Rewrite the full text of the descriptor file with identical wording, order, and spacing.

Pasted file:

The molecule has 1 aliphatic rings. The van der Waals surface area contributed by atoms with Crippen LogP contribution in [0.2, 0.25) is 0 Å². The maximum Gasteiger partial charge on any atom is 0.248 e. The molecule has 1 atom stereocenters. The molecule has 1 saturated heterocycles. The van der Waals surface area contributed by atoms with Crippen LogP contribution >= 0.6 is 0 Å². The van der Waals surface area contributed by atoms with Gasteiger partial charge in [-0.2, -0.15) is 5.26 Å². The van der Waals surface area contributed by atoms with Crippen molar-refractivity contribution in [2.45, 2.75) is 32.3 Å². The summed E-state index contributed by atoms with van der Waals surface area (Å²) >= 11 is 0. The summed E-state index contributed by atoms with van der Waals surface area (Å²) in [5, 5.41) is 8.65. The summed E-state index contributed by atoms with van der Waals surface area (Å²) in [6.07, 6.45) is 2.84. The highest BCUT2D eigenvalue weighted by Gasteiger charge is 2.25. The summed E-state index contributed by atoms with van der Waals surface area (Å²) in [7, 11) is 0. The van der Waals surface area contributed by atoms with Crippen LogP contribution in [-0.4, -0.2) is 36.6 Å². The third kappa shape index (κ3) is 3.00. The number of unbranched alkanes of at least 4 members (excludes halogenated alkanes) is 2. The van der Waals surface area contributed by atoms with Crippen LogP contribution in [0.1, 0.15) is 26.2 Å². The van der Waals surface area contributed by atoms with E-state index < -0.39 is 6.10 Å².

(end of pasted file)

The molecule has 1 aliphatic rings. The van der Waals surface area contributed by atoms with Crippen LogP contribution in [0.2, 0.25) is 0 Å². The maximum Gasteiger partial charge on any atom is 0.248 e. The molecule has 1 atom stereocenters. The molecule has 1 saturated heterocycles. The van der Waals surface area contributed by atoms with Crippen LogP contribution >= 0.6 is 0 Å². The van der Waals surface area contributed by atoms with Gasteiger partial charge in [-0.2, -0.15) is 5.26 Å². The van der Waals surface area contributed by atoms with Crippen molar-refractivity contribution in [2.45, 2.75) is 32.3 Å². The summed E-state index contributed by atoms with van der Waals surface area (Å²) >= 11 is 0. The summed E-state index contributed by atoms with van der Waals surface area (Å²) in [5, 5.41) is 8.65. The summed E-state index contributed by atoms with van der Waals surface area (Å²) in [6.07, 6.45) is 2.84. The highest BCUT2D eigenvalue weighted by Gasteiger charge is 2.25. The summed E-state index contributed by atoms with van der Waals surface area (Å²) in [7, 11) is 0. The van der Waals surface area contributed by atoms with Crippen LogP contribution in [-0.4, -0.2) is 36.6 Å². The third kappa shape index (κ3) is 3.00. The number of unbranched alkanes of at least 4 members (excludes halogenated alkanes) is 2. The van der Waals surface area contributed by atoms with Crippen LogP contribution in [0.1, 0.15) is 26.2 Å². The van der Waals surface area contributed by atoms with E-state index < -0.39 is 6.10 Å².